Tryst with Midnight’s Salman Rushdie
Okay, so Rushdie did get the Booker of Bookers also in 1993 when the prize was celebrating its 25th year of existence. So the same guy has got the same prize for the same book 15 years later. And I should be excited?Updated: Jul 13, 2008 22:57 IST
Ooh, aren’t you excited about Salman Rushdie winning the Booker of Bookers for Midnight’s Children?
Oh my god! I’ve travelled back in time! I’m in 1993. Mulayam Yadav and Mayawati are friends! Narasimha Rao is the Prime Minister. And I’m in my first job hoping to make lakhs every month 15 years later. Help! Get me out of here!
Abey, shut up. Okay, so Rushdie did get the Booker of Bookers also in 1993 when the prize was celebrating its 25th year of existence. So the same guy has got the same prize for the same book 15 years later. And I should be excited?
Ah, but you see, this year’s prize shows how popular Midnight’s Children, first published in April 1981, remains for a new generation of readers.
How do you know it’s not the same folks who’ve voted this time too? Around 8,000 people from across the world participated in the online poll and Rushdie’s book won 36 per cent of the votes.
Hmm. So all the NRIs voted. Would have been a different story if Rushdie was a Norwegian or if Midnight’s Children was a novel about a beautiful French actress whose craving for passion and vengeance took her from the gutters of Paris to the bedroom of a millionaire.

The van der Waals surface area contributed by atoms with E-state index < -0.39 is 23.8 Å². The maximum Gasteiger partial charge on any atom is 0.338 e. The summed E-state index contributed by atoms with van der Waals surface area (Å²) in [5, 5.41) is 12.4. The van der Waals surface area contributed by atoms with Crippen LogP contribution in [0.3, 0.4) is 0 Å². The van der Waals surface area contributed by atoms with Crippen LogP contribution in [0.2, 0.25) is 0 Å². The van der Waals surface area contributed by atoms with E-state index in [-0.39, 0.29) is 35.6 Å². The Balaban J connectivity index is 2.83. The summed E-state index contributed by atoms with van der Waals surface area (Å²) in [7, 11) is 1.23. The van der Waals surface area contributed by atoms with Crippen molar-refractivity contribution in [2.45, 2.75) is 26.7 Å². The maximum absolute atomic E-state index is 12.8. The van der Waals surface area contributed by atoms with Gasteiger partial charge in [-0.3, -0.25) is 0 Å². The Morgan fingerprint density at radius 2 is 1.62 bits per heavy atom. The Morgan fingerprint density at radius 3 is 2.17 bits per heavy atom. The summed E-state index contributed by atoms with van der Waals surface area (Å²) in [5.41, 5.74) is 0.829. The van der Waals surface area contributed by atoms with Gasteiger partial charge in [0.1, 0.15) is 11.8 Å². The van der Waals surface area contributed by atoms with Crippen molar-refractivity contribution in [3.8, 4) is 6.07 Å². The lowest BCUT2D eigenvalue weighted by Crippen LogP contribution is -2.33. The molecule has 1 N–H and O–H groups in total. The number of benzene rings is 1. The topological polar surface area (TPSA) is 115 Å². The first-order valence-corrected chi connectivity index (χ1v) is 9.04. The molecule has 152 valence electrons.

That’s The Other Side of Midnight by Sidney Sheldon, you oaf!
Well, one title Rushdie had been toying with while he was a copyeditor at O&M in London and working on the story was ‘Children of Midnight’.
That sounds like a John Carpenter horror film, not a Booker-winning and a twice Booker of Bookers-winning novel!
You do know that the character of Saleem Sinai, the telepath hero of Midnight’s Children, was taken and expanded upon from Rushdie’s unpublished dud of a novel, The Antagonist.
Hmm. Suddenly Children of Midnight sounds better. But coming back to the Booker of Bookers, half of those surveyed were under 35 years, the largest group being 25-34. And even if it was NRIs voting en masse, it does overturn that old Anglo-American dominance of English writing.
You actually think NRIs voted because they loved the book? Try putting Shah Rukh Khan on the next Booker of Bookers shortlist and see what happens.
Don’t say: I prefer his A Suitable Boy.
Do say: Someone issue a fatwa on this ridiculous Booker of Bookers nonsense!